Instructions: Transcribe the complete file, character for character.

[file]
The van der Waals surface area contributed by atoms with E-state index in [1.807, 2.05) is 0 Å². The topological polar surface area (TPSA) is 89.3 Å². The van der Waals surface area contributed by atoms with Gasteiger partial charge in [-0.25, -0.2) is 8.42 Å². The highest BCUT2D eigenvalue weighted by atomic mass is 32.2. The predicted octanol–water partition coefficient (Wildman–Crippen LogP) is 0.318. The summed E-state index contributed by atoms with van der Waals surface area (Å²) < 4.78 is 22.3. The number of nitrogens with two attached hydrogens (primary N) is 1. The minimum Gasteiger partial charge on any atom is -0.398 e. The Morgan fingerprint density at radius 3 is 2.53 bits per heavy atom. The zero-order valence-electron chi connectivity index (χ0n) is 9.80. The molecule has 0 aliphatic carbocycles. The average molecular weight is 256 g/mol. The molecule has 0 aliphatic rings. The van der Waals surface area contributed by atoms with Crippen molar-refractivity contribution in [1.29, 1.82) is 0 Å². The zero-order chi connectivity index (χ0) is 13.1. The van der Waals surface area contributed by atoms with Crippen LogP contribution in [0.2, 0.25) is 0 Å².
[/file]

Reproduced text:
The van der Waals surface area contributed by atoms with E-state index in [1.807, 2.05) is 0 Å². The topological polar surface area (TPSA) is 89.3 Å². The van der Waals surface area contributed by atoms with Gasteiger partial charge in [-0.25, -0.2) is 8.42 Å². The highest BCUT2D eigenvalue weighted by atomic mass is 32.2. The predicted octanol–water partition coefficient (Wildman–Crippen LogP) is 0.318. The summed E-state index contributed by atoms with van der Waals surface area (Å²) < 4.78 is 22.3. The number of nitrogens with two attached hydrogens (primary N) is 1. The minimum Gasteiger partial charge on any atom is -0.398 e. The Morgan fingerprint density at radius 3 is 2.53 bits per heavy atom. The zero-order valence-electron chi connectivity index (χ0n) is 9.80. The molecule has 0 aliphatic carbocycles. The average molecular weight is 256 g/mol. The molecule has 0 aliphatic rings. The van der Waals surface area contributed by atoms with Crippen molar-refractivity contribution in [1.29, 1.82) is 0 Å². The zero-order chi connectivity index (χ0) is 13.1. The van der Waals surface area contributed by atoms with Crippen LogP contribution in [0.2, 0.25) is 0 Å².